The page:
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Have I been a fool or have I used wisdom

mcin777
Posts: 30
Joined: Feb 2013

Have I been foolish?  Am I playing Russian Roulette?  

 

I respect your opinions and will appreciate any comments to my question after you ready my story.

 

Ater a biopsy in October of 2011, I was told that I have prostate cancer.  The results are listed below:

 

 

Container/Label

Pieces

Length

Gross Description

Gleason 

Score

%

Involved

Tumor

Length

(M) Left

9

2 to 24mm

Tan-White

PIN

N/a

N/a

(N) Right

12

1 to 16 mm

Tan-White

Malignancy

3+3=6

7

3

 

 

No decision of what to do was made at this time.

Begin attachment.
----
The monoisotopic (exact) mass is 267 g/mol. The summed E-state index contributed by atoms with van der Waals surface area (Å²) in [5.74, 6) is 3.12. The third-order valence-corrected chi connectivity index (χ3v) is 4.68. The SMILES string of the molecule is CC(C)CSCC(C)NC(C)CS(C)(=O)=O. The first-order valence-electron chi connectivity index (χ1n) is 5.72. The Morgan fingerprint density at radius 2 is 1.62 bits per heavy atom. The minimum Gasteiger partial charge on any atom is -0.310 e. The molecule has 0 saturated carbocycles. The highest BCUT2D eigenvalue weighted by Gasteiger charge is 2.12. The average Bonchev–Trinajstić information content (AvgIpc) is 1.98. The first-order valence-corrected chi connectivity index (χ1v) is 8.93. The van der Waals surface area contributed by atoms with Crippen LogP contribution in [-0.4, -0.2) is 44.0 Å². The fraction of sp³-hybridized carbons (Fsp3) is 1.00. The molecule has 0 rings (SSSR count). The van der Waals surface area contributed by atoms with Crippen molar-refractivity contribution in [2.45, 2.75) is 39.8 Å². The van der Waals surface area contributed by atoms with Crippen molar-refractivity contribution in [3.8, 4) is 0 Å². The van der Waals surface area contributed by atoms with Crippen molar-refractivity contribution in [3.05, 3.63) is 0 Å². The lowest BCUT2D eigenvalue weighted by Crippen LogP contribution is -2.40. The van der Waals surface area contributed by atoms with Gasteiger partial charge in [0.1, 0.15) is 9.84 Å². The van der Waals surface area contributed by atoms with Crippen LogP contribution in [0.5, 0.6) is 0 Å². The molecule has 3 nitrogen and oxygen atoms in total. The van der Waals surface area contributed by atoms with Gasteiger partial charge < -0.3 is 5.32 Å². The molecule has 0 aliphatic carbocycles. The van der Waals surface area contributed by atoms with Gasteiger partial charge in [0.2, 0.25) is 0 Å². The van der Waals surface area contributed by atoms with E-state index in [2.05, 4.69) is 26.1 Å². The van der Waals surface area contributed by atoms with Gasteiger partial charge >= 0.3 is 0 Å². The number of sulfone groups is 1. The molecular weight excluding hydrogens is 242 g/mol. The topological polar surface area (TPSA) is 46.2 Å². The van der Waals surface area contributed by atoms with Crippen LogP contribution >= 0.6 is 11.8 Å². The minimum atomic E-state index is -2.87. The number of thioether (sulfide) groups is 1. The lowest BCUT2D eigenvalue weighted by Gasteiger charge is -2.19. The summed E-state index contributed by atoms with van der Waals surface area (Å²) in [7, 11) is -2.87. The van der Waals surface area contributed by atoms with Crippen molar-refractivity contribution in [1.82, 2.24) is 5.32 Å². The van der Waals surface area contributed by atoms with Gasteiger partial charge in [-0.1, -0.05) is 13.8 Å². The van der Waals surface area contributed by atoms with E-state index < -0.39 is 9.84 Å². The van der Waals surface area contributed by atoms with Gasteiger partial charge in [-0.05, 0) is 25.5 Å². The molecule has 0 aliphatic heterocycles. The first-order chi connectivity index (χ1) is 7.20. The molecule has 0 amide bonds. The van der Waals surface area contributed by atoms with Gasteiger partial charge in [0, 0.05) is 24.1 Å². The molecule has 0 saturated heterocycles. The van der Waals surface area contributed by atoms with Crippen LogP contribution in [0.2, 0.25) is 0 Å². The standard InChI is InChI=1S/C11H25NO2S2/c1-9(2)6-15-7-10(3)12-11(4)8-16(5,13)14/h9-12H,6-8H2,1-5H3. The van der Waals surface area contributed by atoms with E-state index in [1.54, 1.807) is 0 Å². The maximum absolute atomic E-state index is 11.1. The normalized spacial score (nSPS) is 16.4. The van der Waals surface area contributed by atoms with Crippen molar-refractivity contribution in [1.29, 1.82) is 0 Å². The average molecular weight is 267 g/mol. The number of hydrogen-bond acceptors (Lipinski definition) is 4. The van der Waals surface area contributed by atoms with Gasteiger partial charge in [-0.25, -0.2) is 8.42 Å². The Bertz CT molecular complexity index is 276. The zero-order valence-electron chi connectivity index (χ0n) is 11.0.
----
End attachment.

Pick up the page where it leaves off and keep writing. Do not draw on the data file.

In March of 2012 I met wilth a well respected Urologist in Portland who has performed many robotic surgeries.  After looking over my biopsy results, he said that I was a good candidate for “watching

and waiting.”  With a sign of relief I opted to do just that.

 

In January of 2013 I had another biopsy completed by Dr. Lowe.  The results of that biopsy are listed below:

Final Diagnosis from this biopsy done by Healthtronics Labatory Solutions was as follows:

 

Left Sites

Diagnosis

Gleason Score

Tumor % / Length (mm)

Base

Adenocarcinoma

7 (3+4)

20% 4.2mm

Mid

Adenocarcinoma

6 (3+3)

50% 11.5mm

Apex

Benign

 

7,4,4,3,1

 

 

 

Right Sites

Diagnosis

Gleason Score

Tumor % / Length (mm)

Base

Benign

 

 

Mid

Benign

 

 

Apex

Benign

 

 

 

Based on a suggestion found on this board, I had the Dr send the biopsy results to John Hopkins reference Laboratories.  In February of 2013, I received the following results.